Chain D.L.K.: Tell us about your previous band, Calling Dead Red Roses: why and how did they split up to from the Girls Under Glass?
G.U.G.: CDRR was Tom, Hauke and Thorsten. Thorsten for some reasons did not wanted to go on, so he left the band. Tom took the singers part, I joint the band, because Tom and Hauke new that I was a big fan of CDRR , so I became the guitar player and we looked for a new name to show that we did not want to start were CDRR ended up. We wanted to create something new. Therefore a couple of songs on the Humus LP/CD were originally CDRR songs.
Chain D.L.K.: Where does the name come from?
G.U.G.: It's just a good sounding name that doesn't give you a straight impression of what kind of music is behind it.
Chain D.L.K.: Are the current band members still working with bands such as Cassandra Complex, Project Pitchfork and Love Like Blood? Are there any further interesting collaborations in your future plans?
G.U.G.: I just finished a new Cassandra Complex record with Rodney Orpheus, Axel is technical live-supervisor of Project Pitchfork but we don't have anything to do with LLB apart from the fact that we are friends. Maybe you meant Trauma? That is our dark- electronic- project with the same lineup as GUG.
Chain D.L.K.: In the past you have released a live album too. Was this an important step in your career and how important is the approach to the stage in your opinion?
G.U.G.: We played more than 300 shows in the last 13 years. Nowadays we are not very keen in playing live allthough I think we are a brilliant live-band. Studio work is much more creative and satisfying. The live-album was a present to our fans but it was something special because we rent a studio invited 15 people to see this studio-show exclusively and recorded the gig with professional studio-equipment. So "Live At Soundgarden" is more a documentation of a special event and not a real live-recording. Usually we play in front of more than 15 people and there is much more energy on stage and in the audience, but we wanted to have perfect sounding record. So this was our consession to our fans.
Chain D.L.K.: You're from Germany: do think think that this is the right place for such a band?> Have you finally crossed the borders of your native country?
G.U.G.: Sorry, this is a stupid question. What's wrong of being a german band??? Music is universal and I personally don't give a shit were a band comes from as long they do a good job. So I absolutely have no clue what you try to imply with this question.
Chain D.L.K.: Are you concerned with the actual political situation in Germany and with the problems of neo-nazism and stuff like that?
G.U.G.: Yes, we are.
Chain D.L.K.: Are there some particular non-musical topics you are interested into? Do you blend this or other experiences in your music?
G.U.G.: I am very much interested in life, art, communication, parties, sex, films, work, challenges, experiences etc. Of course all of this is influencing me and influences my way of thinking and living. And my music is a mirror of that.
Chain D.L.K.: You're one of the bands who lately tried out the compromise between metal guitarsand industrial electronic dance music. Do think you think that's where the point stands? Is this the best direction to be followed?
G.U.G.: We were not lately trying to combine this. Listen to Positive or Darius (from 90 and 92) we worked with guitar samples from Megadeth and other acts and combined this with electronic music. We were very early. 1989 we collaborated with KMFDM, even years before they moved to USA and became famous. Between writing songs for Firewalker and releasing the stuff we needed 1 1/2 years for several reasons. Unfortunately during that period Rammstein became super-big in Germany and started a big wave of bands who tried being successful with the same combination of metal guitars and electronic. So "Firewalker" came out parrallel with the big Rammstein success. We don't have anything to do with that. We were not jumping on a train. We were allready on it! But as I mentioned before, music wise it's not our best record, so we decided to go back to our very roots instead of creating something new again.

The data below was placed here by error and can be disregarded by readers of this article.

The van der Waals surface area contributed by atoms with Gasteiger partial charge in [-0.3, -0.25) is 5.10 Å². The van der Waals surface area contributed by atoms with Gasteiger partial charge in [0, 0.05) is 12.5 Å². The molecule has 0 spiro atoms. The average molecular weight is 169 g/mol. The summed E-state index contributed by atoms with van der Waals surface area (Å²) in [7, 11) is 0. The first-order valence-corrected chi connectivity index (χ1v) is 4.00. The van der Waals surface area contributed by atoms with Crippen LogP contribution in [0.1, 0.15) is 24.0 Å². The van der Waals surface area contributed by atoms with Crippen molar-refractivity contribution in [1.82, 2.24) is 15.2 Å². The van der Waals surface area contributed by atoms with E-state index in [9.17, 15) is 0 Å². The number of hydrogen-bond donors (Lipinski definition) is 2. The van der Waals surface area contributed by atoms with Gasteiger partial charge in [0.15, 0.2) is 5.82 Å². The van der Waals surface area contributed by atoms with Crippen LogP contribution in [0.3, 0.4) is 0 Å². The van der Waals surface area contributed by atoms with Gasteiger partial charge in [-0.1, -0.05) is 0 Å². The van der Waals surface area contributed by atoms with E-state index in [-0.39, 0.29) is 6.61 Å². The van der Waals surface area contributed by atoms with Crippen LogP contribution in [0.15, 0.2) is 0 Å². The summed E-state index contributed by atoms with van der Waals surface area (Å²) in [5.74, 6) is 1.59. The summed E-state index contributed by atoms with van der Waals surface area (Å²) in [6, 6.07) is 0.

Chain D.L.K.: You've worked with different labels during the past years, including Van Richter in US and Primary Recording Company in UK: which have been your best experiences with record companies?
G.U.G.: There are always good and bad experiences with record companies. It's not worth talking about it because we are talking about "doing music" and not about "music-business"! For us it was only always important to work with people who love and understand our music and let us do what we wanted to do. This experience we made with all of our labels. We never had the situation of being cheaten financially by any of our labels. We always had very fair and friendly label-partners. So our positive experiences definitely predominate.
Chain D.L.K.: What's your opinion about the current situation in the musical industry?
G.U.G.: It's a thrilling situation. Iam curious about the internet evolution and how the music industry will be able to stop MP3-piratery. Iam curious how it will be possible in the future to place music on a (what?) market plus musicians get paid for something they created. We are not even in the year of the millenium, we are also in the year of a big change of evering that belongs to marketing and selling music. To be honest: Iam very lucky these days that Iam not relying on my income as a musician. It's a very tricky and dangerous situation. On the other hand it will be so much easier in the future to get in contact with new musical-stuff.
Chain D.L.K.: Are you happy with the life of your band? What are you aiming to?
G.U.G.: Yeah, I am proud of what we did the last 13 years. I still think that we are a good band with a good creative output and good records. Yeah, we are happy! Again: We have no aims. When we feel it's the right time to stop this, we will stop it. When we feel the power to do another record, we just do it.